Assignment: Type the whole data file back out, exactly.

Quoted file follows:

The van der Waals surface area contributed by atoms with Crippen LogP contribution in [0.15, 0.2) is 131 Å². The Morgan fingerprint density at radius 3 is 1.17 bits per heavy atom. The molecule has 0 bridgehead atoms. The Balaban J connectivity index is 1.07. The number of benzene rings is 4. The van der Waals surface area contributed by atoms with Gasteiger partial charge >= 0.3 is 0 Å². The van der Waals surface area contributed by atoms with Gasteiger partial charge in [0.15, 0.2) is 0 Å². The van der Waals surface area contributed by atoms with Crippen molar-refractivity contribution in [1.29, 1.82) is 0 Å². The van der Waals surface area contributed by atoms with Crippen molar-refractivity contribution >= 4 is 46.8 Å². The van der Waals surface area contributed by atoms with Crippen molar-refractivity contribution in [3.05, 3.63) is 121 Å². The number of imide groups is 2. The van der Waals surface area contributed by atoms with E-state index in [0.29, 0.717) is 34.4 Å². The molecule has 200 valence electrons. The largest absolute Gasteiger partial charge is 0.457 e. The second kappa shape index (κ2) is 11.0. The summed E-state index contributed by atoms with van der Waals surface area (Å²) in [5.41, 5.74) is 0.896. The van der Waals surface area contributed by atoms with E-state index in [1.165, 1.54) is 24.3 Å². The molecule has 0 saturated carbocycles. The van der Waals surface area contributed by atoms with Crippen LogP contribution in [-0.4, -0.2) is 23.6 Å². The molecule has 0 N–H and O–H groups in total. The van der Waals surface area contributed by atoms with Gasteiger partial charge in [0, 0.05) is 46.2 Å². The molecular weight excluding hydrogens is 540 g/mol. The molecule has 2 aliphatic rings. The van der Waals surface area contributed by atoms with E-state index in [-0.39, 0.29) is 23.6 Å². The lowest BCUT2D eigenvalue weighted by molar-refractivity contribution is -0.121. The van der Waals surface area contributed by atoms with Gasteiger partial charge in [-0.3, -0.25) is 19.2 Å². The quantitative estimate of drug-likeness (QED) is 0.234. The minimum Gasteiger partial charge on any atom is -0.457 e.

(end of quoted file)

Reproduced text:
The van der Waals surface area contributed by atoms with Crippen LogP contribution in [0.15, 0.2) is 131 Å². The Morgan fingerprint density at radius 3 is 1.17 bits per heavy atom. The molecule has 0 bridgehead atoms. The Balaban J connectivity index is 1.07. The number of benzene rings is 4. The van der Waals surface area contributed by atoms with Gasteiger partial charge >= 0.3 is 0 Å². The van der Waals surface area contributed by atoms with Gasteiger partial charge in [0.15, 0.2) is 0 Å². The van der Waals surface area contributed by atoms with Crippen molar-refractivity contribution in [1.29, 1.82) is 0 Å². The van der Waals surface area contributed by atoms with Crippen molar-refractivity contribution >= 4 is 46.8 Å². The van der Waals surface area contributed by atoms with Crippen molar-refractivity contribution in [3.05, 3.63) is 121 Å². The number of imide groups is 2. The van der Waals surface area contributed by atoms with E-state index in [0.29, 0.717) is 34.4 Å². The molecule has 200 valence electrons. The largest absolute Gasteiger partial charge is 0.457 e. The second kappa shape index (κ2) is 11.0. The summed E-state index contributed by atoms with van der Waals surface area (Å²) in [5.41, 5.74) is 0.896. The van der Waals surface area contributed by atoms with E-state index in [1.165, 1.54) is 24.3 Å². The molecule has 0 saturated carbocycles. The van der Waals surface area contributed by atoms with Crippen LogP contribution in [-0.4, -0.2) is 23.6 Å². The molecule has 0 N–H and O–H groups in total. The van der Waals surface area contributed by atoms with Gasteiger partial charge in [0, 0.05) is 46.2 Å². The molecular weight excluding hydrogens is 540 g/mol. The molecule has 2 aliphatic rings. The van der Waals surface area contributed by atoms with E-state index in [-0.39, 0.29) is 23.6 Å². The lowest BCUT2D eigenvalue weighted by molar-refractivity contribution is -0.121. The van der Waals surface area contributed by atoms with Gasteiger partial charge in [-0.3, -0.25) is 19.2 Å². The quantitative estimate of drug-likeness (QED) is 0.234. The minimum Gasteiger partial charge on any atom is -0.457 e.